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Fasciation is a Latin word (Fascia) that translates to "to fuse"

Fasciation is a Latin word (Fascia) that translates to "to fuse".
Linear Fasciation of Mexican Hat, Ratibida columnaris (Asteraceae)
Photo - Troney Toler

Fasciation is a Latin word (Fascia) that translates to "to fuse". Fasciation seems to be the result of internal influences such as hormonal imbalance, genetic mutation, genetic predisposition, or external influences such as bacteria, fungi, viruses, insects, mites, frost, and/or physical damage. There are several types of Fasciation. Linear Fasciation, as illustrated in the photograph above, is characterized by multiple stocks fused together to form a single flat wide distorted stock. The example shown also exhibits a multi-head blossom and petals.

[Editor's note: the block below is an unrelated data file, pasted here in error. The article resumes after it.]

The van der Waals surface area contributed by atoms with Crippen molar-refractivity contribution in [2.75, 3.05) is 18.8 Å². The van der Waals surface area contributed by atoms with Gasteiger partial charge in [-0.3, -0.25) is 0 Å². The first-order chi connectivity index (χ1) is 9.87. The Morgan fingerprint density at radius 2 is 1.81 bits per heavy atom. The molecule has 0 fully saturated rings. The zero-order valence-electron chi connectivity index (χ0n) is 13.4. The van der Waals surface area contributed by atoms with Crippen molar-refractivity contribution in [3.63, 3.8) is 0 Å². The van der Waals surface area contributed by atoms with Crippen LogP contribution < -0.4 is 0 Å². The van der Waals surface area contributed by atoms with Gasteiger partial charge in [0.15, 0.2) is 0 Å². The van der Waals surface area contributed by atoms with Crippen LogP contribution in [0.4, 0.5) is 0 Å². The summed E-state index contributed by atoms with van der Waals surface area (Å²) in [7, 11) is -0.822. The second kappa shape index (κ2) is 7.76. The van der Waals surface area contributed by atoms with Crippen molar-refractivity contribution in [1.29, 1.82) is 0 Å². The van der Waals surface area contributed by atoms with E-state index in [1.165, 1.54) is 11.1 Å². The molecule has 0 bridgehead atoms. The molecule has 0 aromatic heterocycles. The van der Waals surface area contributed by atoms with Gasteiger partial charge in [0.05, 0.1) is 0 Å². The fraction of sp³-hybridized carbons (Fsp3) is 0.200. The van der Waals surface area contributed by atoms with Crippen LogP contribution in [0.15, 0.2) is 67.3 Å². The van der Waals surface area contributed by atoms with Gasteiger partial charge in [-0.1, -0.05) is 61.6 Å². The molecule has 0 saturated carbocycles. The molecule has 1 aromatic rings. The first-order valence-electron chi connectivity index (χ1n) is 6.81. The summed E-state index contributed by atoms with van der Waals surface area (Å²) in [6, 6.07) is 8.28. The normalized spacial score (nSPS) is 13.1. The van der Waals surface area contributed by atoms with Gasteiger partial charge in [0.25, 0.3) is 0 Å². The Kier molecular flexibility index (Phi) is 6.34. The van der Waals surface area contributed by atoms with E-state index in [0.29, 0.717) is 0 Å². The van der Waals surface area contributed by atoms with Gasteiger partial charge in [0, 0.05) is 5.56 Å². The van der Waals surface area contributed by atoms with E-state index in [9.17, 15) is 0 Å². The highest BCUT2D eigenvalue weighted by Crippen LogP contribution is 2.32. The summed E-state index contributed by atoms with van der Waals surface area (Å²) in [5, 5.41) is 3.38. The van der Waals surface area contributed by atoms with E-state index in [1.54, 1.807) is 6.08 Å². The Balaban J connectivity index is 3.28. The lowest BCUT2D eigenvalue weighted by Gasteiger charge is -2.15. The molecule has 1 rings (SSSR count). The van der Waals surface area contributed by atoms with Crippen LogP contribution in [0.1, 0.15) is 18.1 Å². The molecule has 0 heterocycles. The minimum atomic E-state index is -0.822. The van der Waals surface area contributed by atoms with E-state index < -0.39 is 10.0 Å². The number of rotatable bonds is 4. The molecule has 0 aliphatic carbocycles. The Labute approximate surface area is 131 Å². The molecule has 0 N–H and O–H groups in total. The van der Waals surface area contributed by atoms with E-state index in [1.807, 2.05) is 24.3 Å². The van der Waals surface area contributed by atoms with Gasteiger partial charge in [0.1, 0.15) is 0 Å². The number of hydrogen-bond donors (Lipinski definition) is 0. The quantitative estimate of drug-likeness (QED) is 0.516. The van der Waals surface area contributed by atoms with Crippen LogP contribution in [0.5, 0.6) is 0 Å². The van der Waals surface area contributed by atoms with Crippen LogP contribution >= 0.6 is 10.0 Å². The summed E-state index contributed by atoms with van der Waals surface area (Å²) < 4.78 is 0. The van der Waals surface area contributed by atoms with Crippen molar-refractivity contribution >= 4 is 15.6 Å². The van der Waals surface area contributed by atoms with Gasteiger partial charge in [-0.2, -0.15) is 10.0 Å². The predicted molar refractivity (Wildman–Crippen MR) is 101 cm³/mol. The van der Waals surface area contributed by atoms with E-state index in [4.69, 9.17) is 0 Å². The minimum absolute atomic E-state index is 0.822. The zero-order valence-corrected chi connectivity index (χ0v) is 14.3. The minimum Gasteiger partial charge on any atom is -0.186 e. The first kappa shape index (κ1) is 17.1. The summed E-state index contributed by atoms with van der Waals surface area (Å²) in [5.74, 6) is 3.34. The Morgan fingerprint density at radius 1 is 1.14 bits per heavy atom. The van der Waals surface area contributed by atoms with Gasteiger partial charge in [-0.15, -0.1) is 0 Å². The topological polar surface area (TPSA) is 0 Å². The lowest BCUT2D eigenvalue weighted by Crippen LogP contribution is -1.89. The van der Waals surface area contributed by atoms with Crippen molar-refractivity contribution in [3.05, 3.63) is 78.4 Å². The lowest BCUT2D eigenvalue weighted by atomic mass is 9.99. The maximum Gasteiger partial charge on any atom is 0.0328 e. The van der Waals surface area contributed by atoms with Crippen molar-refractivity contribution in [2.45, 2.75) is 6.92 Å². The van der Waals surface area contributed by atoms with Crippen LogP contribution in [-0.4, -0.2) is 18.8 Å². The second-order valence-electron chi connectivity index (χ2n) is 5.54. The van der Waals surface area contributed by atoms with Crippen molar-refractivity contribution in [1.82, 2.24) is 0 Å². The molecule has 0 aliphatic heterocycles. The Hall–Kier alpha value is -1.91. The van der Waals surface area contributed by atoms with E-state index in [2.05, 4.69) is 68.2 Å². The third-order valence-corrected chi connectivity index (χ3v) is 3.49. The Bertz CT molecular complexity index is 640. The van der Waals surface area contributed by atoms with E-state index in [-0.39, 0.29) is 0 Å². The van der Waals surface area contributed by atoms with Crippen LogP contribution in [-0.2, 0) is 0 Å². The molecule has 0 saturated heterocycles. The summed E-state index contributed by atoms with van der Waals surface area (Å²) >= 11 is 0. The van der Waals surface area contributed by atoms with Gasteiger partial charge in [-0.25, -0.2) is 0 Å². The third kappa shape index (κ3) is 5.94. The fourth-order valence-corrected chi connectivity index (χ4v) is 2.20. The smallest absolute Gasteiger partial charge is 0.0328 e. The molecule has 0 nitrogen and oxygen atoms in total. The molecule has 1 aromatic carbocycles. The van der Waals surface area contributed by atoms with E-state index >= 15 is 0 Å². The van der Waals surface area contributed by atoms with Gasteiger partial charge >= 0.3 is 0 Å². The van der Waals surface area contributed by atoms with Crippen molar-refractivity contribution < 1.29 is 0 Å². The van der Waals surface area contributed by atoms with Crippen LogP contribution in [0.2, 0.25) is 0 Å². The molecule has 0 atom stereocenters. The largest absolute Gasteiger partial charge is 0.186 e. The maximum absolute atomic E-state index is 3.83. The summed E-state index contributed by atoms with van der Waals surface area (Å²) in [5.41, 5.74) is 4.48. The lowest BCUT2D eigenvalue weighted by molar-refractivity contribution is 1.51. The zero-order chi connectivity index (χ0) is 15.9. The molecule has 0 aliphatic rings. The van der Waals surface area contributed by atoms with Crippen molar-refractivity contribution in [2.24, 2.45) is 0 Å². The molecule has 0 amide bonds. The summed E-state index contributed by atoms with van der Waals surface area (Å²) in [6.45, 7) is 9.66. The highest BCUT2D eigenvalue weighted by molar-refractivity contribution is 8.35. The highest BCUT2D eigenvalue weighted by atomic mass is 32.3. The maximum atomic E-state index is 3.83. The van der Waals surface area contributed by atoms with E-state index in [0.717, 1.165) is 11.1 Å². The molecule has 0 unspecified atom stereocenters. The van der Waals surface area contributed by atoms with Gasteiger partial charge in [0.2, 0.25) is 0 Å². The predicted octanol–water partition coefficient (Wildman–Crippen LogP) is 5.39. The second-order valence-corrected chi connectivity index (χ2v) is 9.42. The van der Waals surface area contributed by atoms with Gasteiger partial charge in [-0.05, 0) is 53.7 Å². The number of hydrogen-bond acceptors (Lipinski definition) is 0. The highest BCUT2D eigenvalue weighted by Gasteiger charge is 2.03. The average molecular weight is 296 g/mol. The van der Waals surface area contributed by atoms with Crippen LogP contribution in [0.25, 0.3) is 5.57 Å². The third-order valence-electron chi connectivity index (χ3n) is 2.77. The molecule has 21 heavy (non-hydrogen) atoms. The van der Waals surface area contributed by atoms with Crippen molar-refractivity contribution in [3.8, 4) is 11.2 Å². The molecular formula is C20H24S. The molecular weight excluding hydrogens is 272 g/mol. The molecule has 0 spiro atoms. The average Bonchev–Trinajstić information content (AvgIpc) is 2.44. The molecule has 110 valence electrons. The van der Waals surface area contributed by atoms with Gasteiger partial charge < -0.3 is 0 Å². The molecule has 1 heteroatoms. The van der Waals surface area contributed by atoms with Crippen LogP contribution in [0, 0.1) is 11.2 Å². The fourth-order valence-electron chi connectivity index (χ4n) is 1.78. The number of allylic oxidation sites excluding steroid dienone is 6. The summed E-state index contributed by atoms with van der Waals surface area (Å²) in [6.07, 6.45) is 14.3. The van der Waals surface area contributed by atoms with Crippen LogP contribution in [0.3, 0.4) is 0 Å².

This particular photograph of the common named plant (Fig A) Mexican Hat, or more specifically Ratibida columnaris (Asteraceae), was taken in 2007 just off HWY 287 around the River Road, Mobley Road area of Amarillo, Texas. It exhibits the thick flat ribbon stem configuration and multiple head or bloom configuration. Compare to the graphic (Fig B) below which was growing only a few feet away.


Fasciation: Fascinating distortions of the plant world
Curtis E. Swift, Ph.D., Colorado State University Extension

More Fascinating Fasciation!
B. Rosie Lerner, Purdue Extension Consumer Horticulturist, Department of Horticulture & Landscape Architecture, Purdue University

Photo and text - Troney Toler